On a fine, hot Welling­ton af­ter­noon in late sum­mer, with sun­light fill­ing the home with life and warmth, the at­trac­tion of this shel­tered 494-square-me­tre site now seems ob­vi­ous. “It was what we were looking for – flat and sunny,” says Kris. “There are a lot of south-fac­ing cliffs in Welling­ton – and the view doesn’t keep you warm.” In­deed, warmth and light were cen­tral to what Sex­ton jok­ingly de­scribes as the cou­ple’s “re­verse brief ”. Their first home – a new, but cold and sun­less apart­ment in Cuba St – was an ed­u­ca­tion in what’s im­por­tant and what’s not. “I re­mem­ber Han­nah and An­drew com­ing to our apart­ment and we said ‘th­ese are the things we dis­like – let’s do the op­po­site’,” says Jess. The new house had to func­tion as home and of­fice for the cou­ple’s de­sign busi­ness, Klim Type Foundry. Sex­ton and Grif­fin’s plan cre­ates a “pinch” at the main en­trance, which sep­a­rates the pri­vate spa­ces – a roomy, min­i­mal­ist main bed­room and en suite, their young daugh­ter’s bed­room and the bath­room – from the public spa­ces: the kitchen, din­ing area, snug and pri­vate liv­ing room. In be­tween are two com­pact of­fices, one for Kris and one for Jess. The home’s for­mal but glow­ing am­biance is cre­ated with hon­eyed ply­wood and cedar walls, and min­i­mal plas­ter­board. “Wood wears in, con­crete wears in, but Gib is not for­giv­ing,” says Kris. “We didn’t want a mod­ern-looking boxy home, and I think plas­ter­board gives that feel.”

“It didn’t re­ally mat­ter to them how some­one else might use the house in the future, it was all about how they would use it now.”

The sim­plic­ity of spa­ces, which flow seam­lessly around the U-shaped foot­print, be­lies the craft in­volved in cre­at­ing dis­creet, com­pact zones that seem larger than they are. The liv­ing room, set five steps be­low the din­ing area, has a large mod­u­lar cabi­net that cre­ates pri­vacy and houses the tele­vi­sion, as well as shelv­ing and stor­age. In the din­ing area, the cabi­net forms a hand­some back to a leather bench seat for the din­ing ta­ble, de­liv­er­ing more space for en­ter­tain­ing. The re­verse brief dic­tated the ar­range­ment of so­cial spa­ces, says Jess. “The lounge and din­ing area [in the apart­ment] were in one space and we never used the lounge in terms of so­cial stuff,” she says. “Ev­ery­one was around the ta­ble and kitchen. We thought why not have the lounge as a place that was cosy and sep­a­rate, and the din­ing and kitchen as the so­cial area. Kris and Jess’s phi­los­o­phy was to build a home that har­monises with their life now, and not have a beady eye on re­sale. “It was re­ally re­fresh­ing that Kris and Jess were fo­cused on a house for them,” says Sex­ton. “It didn’t re­ally mat­ter to them how some­one else might use the house in the future, it was all about how they would use it now.” It is also, one can’t help feel­ing, con­fir­ma­tion that Sex­ton takes se­ri­ously his stu­dio’s phi­los­o­phy of lis­ten­ing care­fully to clients and re­spond­ing to the specifics of a site to cre­ate be­spoke liv­ing that’s not just use­ful but po­etic, too.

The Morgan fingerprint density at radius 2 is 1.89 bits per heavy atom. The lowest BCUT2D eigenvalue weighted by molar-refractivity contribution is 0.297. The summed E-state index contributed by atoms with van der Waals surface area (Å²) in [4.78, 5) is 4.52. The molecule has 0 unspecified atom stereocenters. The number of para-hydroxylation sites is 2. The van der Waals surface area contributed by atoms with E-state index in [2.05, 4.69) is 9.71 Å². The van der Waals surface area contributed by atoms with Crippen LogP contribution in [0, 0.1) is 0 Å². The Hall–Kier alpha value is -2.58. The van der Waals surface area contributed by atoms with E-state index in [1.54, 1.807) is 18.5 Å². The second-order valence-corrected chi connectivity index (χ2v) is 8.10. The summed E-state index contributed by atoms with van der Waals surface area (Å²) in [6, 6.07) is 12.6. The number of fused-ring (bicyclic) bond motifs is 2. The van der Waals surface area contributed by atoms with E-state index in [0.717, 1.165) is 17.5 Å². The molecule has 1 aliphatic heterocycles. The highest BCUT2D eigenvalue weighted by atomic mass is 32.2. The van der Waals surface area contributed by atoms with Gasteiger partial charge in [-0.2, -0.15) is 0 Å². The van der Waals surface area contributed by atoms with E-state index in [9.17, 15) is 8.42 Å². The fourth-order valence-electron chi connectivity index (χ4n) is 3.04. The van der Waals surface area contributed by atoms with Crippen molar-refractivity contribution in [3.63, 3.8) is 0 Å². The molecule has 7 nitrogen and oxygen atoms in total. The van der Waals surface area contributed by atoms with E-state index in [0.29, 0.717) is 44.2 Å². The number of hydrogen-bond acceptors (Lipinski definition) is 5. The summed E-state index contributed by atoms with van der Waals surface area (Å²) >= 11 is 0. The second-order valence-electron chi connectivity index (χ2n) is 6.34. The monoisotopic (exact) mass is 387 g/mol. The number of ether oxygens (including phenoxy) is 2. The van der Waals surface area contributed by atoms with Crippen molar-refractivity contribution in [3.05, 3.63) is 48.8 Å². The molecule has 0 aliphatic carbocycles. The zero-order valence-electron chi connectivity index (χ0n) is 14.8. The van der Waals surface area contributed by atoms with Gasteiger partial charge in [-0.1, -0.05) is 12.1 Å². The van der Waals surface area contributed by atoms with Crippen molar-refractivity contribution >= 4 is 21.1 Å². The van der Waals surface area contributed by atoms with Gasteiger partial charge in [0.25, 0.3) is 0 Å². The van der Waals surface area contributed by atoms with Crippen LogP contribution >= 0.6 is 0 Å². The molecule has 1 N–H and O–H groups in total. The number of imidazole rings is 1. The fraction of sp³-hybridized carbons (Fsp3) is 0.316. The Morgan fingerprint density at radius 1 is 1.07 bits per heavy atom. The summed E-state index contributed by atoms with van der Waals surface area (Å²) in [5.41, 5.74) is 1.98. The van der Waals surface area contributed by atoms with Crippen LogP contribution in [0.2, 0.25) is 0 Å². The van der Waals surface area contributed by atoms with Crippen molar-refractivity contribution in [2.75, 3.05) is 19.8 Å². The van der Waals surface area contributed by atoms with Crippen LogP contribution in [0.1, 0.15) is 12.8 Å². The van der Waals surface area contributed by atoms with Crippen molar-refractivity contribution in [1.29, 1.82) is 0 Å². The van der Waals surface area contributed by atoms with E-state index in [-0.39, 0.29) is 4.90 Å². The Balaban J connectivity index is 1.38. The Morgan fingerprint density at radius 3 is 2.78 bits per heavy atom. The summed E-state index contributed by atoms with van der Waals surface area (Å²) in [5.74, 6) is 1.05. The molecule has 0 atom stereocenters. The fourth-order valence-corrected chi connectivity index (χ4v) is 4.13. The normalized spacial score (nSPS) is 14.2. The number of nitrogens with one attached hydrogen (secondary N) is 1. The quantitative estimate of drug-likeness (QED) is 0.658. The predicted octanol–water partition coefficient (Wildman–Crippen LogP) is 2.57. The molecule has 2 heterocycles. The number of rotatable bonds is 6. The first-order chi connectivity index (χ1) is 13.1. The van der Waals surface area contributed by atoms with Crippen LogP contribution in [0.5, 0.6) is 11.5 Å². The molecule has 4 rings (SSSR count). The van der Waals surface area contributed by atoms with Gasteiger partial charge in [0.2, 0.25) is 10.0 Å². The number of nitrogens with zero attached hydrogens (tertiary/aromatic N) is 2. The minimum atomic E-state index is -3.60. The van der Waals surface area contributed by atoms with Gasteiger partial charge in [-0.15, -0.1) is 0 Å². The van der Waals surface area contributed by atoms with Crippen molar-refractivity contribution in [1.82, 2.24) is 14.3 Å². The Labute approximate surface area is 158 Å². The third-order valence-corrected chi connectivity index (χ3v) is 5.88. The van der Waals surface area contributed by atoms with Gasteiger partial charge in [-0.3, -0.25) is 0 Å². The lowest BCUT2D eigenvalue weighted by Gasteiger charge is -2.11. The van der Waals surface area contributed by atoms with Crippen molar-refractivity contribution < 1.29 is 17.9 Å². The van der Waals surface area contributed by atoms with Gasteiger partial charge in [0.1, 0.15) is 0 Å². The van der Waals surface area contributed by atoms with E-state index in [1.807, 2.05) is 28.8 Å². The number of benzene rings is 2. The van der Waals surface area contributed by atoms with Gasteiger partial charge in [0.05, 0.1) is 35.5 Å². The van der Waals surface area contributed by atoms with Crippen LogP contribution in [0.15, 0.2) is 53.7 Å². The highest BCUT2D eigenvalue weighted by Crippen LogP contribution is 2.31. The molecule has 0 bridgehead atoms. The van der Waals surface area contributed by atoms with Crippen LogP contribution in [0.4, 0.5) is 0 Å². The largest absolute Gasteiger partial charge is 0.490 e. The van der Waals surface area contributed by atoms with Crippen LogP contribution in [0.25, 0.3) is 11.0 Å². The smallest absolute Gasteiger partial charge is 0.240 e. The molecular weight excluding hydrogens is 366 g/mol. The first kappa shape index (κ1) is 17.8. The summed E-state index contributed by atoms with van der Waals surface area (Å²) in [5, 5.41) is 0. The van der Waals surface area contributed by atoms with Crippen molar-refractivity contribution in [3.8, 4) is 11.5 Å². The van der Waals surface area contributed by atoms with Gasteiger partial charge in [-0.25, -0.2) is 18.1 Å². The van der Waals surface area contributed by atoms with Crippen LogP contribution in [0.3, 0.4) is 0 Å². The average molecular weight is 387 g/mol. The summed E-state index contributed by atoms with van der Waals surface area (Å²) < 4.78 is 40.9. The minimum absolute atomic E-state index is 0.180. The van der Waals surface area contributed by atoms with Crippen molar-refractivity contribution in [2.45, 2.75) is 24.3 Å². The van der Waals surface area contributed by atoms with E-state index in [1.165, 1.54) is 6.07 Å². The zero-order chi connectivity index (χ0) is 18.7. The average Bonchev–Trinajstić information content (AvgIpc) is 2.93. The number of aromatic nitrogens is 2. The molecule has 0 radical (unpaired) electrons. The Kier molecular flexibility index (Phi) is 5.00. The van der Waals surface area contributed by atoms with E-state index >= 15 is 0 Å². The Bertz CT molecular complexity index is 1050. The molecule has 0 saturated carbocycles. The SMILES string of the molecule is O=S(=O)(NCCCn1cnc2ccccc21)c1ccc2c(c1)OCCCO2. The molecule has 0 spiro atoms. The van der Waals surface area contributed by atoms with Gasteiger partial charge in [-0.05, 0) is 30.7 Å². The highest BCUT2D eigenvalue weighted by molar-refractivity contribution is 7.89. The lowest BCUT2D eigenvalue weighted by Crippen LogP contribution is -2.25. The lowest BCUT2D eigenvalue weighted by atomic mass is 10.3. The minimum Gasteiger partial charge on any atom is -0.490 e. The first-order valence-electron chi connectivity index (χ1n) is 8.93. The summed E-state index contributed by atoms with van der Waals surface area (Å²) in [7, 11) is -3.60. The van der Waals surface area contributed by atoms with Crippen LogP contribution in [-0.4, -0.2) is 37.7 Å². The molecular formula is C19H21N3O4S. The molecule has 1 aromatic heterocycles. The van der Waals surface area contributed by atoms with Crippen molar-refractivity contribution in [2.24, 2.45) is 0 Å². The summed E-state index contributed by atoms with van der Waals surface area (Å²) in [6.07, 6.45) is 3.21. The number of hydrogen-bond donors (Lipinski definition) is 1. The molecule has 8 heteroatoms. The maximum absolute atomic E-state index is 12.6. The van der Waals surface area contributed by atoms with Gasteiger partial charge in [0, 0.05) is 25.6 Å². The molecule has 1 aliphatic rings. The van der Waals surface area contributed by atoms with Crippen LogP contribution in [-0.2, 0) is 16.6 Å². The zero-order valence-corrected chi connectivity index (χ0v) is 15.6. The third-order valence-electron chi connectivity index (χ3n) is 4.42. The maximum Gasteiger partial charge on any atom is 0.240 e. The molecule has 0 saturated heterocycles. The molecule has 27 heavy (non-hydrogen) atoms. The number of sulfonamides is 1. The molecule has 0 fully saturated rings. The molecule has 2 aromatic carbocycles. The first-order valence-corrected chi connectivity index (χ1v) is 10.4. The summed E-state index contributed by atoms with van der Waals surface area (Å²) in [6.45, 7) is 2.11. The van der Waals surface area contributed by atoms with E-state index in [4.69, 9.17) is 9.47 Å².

Be­low ‘Com­poni­bili’ by Anna Castelli Fer­ri­eri for Kartell from Back­house serves as a bed­side ta­ble in the main bed­room. Right The liv­ing-room snug is lined in cedar and ply.

Left ‘What is a De­signer?’ by The In­ter­na­tional Of­fice for A Mo­bile Li­brary ex­hi­bi­tion hangs in Kris’ of­fice. The chair is from Skandi. The cus­tom-built cab­i­netry is Ga­boon ply. Be­low and bot­tom Jess and Kris’ of­fices are slot­ted in be­tween the home’s public and pri­vate ar­eas.

Be­low On its other side, the liv­ing room cab­i­netry houses a ban­quette for the din­ing ta­ble.